And we’re still not done yet.

Ron Howard and Brian Grazier have dominated due to a few slightly-significant hits (Image Courtesy: Imagine Entertainment)

Ron Howard and Brain Grazier were both executive producers (EPs) on the show, Ally McBeal being their first show under Imagine Entertainment. You might have heard of them. They’ve produced Arrested Development, 24, and Lie to Me. They also produced Freak and Geeks – kicking off Judd Apatow’s TV career, now the Executive Producer for the HBO’s Girls – and The Wonder Years, starring Fred Savage of The Princess Bride and the older brother to, yep, Ben Savage of Boy Meets World. 


Not bad for a show no one talks about today.

But it’s phenomenal how many connections there are in this industry, in this world. We’re always told there are so many people in the industry, that it’s larger than life. Yet it’s really a small world. So much connects to the other.

Joshua Malina ended up on The West Wing (NBC) after Sports Night (ABC) was cancelled (Image Courtesy: NBC)

We’re living in an insane time where I can watch almost any show in history. Because of Hulu, I’ve been watching Aaron Sorkin’s first show Sports Night, where I found out many West Wing characters came from Sports Night. Because of Netflix, I’ve been watching Ally McBeal, where I learned about Imagine Entertainment’s humble begins. Watching Netflix or Hulu or Amazon or any TV network has become more than just watching TV for me. It’s about learning producers’ styles, how actors got their start, which EPs were popular 20, 10, 5 years ago, and why. It feels like I’m reading a TV encyclopedia. An encyclopedia that’s actually fun to read.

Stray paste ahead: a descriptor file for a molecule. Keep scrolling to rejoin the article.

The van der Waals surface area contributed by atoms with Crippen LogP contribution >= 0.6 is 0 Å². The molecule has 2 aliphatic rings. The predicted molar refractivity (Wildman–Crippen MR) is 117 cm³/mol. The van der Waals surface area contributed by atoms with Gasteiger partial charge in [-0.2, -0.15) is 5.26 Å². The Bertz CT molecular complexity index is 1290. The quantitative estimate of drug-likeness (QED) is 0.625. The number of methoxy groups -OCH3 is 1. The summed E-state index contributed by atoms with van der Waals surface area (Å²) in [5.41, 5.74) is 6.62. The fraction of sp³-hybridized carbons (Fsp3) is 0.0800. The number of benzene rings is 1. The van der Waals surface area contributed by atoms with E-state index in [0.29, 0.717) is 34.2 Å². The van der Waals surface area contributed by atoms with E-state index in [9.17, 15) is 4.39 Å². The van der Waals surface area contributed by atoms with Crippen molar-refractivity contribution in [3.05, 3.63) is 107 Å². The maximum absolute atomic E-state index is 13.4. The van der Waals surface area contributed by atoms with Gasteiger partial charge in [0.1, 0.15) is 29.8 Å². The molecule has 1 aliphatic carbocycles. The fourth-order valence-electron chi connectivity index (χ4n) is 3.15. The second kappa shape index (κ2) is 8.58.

Pamela Fryman (right) directed 196 episodes of How I Met Your Mother (Image Courtesy: Zimboo)

Granted, I understand this concept is simply degree of separation. But my world gets crafted from those degrees. You start binging a show and recognize if the creator or a staff writer wrote the scripts. You start recognizing directors from various shows (like seeing How I Met Your Mother‘s Pamela Fryman directing on Frasier). You recognize actors across different screens, notice when the set looks a bit different season to season, and when a show becomes too formulaic. Over time, this creates a world. Not just for the imagination, but also for creation. If I want to create a Boy Meets World-type show, get Michael Jacobs as the showrunner. If I want a sharpshooting character, hire Portia De Rossi. If I want a director highly regarded for their theatrical take on TV show, Pamela Fryman is your girl.

Sure, you can Wiki all this on your own, but there’s nothing like watching the work of thousands of people become living, breathing content. Most get their jobs through connections, and most viewing habits are due to a show’s connection with their viewers’ lives. Every show is special, because it brings us to a world of both fiction and reality. Watching The West Wing connects me to Aaron Sorkin and his characters. I may never meet Aaron Sorkin, but I feel like I know him, much like understanding a singer from song lyrics. That’s the world I love. That’s the world I want to build.

So, thank you, Netflix. And Hulu. And all of TV.

You make my world an amazing thing.